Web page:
In a recent week, a New Yorker had a free COVID-19 test in the blink of an eye, and her result the next day, while a Colorado resident had to shell out $ 50 for a two-test. away from his hometown after a frenzied round of pharmacy visits.
A Montana resident drove an hour out and back for a test, wondering if the result would take five days again.
While the covid test is much easier to obtain than it was at the beginning of the pandemic, the ability to obtain it, with timely results, can vary widely across the country. A fragmented test system, complicated logistics, technician burnout, and peaks in need of needing a bumpy ride on this bumpy ride.
“We are still where we were 18 months ago,” said Rebecca Stanfel, the Montana woman who was tested in Helena in September and had to wait five days for the result after being exposed to someone with the virus.
Unpredictable waits can be a problem for those trying to plan a trip, return to school after quarantine, or even, if they have, receive a life-saving monoclonal antibody treatment within the optimal window.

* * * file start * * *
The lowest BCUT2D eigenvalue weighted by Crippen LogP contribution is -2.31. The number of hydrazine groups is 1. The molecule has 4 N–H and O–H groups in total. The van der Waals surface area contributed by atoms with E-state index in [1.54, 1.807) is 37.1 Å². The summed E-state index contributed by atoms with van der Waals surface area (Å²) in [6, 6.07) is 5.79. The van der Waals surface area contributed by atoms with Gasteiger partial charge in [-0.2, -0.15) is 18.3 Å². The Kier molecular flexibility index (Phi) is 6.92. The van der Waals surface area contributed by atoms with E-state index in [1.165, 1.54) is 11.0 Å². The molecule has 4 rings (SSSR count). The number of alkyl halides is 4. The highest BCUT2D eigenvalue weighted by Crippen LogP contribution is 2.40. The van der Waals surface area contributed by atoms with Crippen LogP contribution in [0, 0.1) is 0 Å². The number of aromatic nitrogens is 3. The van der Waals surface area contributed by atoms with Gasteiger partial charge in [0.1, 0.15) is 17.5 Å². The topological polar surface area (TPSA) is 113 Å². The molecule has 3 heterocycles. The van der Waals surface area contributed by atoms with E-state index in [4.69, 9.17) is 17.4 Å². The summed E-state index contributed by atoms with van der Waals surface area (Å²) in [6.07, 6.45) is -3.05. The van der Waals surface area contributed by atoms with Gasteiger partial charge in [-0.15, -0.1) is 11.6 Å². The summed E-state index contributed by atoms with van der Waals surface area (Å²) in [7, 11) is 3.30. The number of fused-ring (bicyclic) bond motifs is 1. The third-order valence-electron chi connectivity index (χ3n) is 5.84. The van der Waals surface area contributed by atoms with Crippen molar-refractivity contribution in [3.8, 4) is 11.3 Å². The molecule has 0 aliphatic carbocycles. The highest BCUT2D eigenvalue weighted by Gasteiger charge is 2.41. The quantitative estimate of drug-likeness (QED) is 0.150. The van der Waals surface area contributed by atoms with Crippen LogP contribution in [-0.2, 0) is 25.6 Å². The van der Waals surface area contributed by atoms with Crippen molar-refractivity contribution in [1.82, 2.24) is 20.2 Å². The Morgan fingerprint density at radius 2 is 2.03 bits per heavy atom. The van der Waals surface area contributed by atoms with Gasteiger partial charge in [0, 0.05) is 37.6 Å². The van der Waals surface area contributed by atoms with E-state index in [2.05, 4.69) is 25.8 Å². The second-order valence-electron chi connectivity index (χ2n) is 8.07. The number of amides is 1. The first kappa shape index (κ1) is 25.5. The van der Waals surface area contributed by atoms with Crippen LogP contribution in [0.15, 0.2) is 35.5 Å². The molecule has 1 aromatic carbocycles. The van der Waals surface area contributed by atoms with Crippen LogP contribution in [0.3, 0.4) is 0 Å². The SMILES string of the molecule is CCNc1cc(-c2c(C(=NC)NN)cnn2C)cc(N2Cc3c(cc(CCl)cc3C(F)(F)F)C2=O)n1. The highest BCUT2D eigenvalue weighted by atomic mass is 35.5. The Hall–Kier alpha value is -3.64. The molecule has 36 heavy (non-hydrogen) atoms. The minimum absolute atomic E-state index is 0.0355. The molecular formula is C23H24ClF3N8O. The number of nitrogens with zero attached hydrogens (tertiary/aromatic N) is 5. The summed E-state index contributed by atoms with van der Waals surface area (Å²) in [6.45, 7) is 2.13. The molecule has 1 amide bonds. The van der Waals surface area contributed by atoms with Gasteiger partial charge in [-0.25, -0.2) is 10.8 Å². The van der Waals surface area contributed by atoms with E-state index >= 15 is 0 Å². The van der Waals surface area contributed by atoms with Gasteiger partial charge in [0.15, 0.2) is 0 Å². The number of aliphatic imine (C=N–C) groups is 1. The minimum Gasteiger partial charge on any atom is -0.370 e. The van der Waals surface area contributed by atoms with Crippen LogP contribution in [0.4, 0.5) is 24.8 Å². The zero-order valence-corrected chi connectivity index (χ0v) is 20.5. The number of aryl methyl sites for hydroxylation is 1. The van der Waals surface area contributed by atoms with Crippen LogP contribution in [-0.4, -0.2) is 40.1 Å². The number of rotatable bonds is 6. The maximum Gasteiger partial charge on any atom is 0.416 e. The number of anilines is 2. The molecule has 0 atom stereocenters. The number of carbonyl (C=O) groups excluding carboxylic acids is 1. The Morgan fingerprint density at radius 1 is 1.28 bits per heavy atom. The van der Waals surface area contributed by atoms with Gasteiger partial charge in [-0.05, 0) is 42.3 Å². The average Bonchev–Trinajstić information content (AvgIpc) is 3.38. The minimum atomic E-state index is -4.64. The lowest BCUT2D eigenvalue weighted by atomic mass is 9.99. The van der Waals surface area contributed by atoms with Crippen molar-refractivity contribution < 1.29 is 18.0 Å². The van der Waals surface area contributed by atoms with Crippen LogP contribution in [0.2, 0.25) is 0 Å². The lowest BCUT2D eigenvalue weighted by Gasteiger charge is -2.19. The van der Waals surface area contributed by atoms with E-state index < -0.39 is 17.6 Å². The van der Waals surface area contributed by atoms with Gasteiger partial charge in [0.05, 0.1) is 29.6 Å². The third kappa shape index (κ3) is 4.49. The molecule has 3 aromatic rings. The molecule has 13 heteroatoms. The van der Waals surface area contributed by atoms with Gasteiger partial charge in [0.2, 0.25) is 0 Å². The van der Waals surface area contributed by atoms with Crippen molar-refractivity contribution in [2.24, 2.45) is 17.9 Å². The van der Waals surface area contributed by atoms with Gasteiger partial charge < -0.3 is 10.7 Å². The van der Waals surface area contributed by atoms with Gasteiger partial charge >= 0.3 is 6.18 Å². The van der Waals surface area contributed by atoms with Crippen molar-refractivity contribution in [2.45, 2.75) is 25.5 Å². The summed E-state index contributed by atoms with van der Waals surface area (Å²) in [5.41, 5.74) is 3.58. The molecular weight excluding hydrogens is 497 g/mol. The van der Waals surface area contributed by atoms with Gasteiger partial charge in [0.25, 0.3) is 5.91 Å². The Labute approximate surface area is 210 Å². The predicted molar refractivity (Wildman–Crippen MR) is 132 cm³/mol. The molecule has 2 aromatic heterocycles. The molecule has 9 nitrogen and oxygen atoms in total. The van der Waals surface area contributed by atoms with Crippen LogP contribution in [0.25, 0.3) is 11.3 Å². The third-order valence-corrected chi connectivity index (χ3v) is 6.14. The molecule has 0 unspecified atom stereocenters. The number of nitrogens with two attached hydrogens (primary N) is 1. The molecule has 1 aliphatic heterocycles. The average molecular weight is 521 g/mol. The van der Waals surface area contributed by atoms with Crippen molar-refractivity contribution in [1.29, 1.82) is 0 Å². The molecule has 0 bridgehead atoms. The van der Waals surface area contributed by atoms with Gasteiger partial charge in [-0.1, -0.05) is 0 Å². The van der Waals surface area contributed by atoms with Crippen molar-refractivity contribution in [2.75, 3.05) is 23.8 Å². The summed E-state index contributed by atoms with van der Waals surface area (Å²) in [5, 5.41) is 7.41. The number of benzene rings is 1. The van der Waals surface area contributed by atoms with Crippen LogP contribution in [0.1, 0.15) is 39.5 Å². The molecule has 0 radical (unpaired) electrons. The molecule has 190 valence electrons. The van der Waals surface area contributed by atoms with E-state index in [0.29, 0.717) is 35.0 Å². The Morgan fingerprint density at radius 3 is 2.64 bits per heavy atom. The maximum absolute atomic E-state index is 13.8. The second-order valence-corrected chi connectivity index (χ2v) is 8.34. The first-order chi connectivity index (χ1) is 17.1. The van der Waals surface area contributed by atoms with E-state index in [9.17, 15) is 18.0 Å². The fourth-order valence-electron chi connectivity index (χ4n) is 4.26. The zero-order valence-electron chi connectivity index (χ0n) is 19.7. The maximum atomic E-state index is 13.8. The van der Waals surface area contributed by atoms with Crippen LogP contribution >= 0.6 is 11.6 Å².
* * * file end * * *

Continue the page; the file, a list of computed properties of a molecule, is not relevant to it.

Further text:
The White House said in early October that it plans to purchase $ 1 billion worth of rapid antigen tests to help improve access to hard-to-find over-the-counter kits. But people also face problems obtaining molecular tests, including PCR tests, which are the gold standard in testing.
Public health laboratories are no longer paralyzed by bottlenecks in the supply of individual test components, such as swabs or reagents, emphasized Kelly Wroblewski, director of infectious disease programs at the Association of Public Health Laboratories. But they still carry a heavy burden of proof, which, at this point, was expected to weigh on commercial or hospital laboratories.
Labs of all kinds also face a worker shortage as do restaurants, he said. Mara Aspinall, co-founder of the Arizona State University Biomedical Diagnostic Program, who also writes a weekly newsletter who monitors nationwide testing capacity and sits on the board of a rapid testing company.
“The staff shortage is very, very real and it is preventing people from increasing their capacity,” he said.
Something as simple as proximity also marks how quickly the examinees obtained results.
“Northern Maine is a good example,” Aspinall said. “Everything you do with PCR will take you one more day because you have to transport the sample by plane or car.”
Even in a place like Longmont, Colorado, close to many labs and hospitals, PCR samples from the local mass testing site are airlifted nightly to a lab in North Carolina.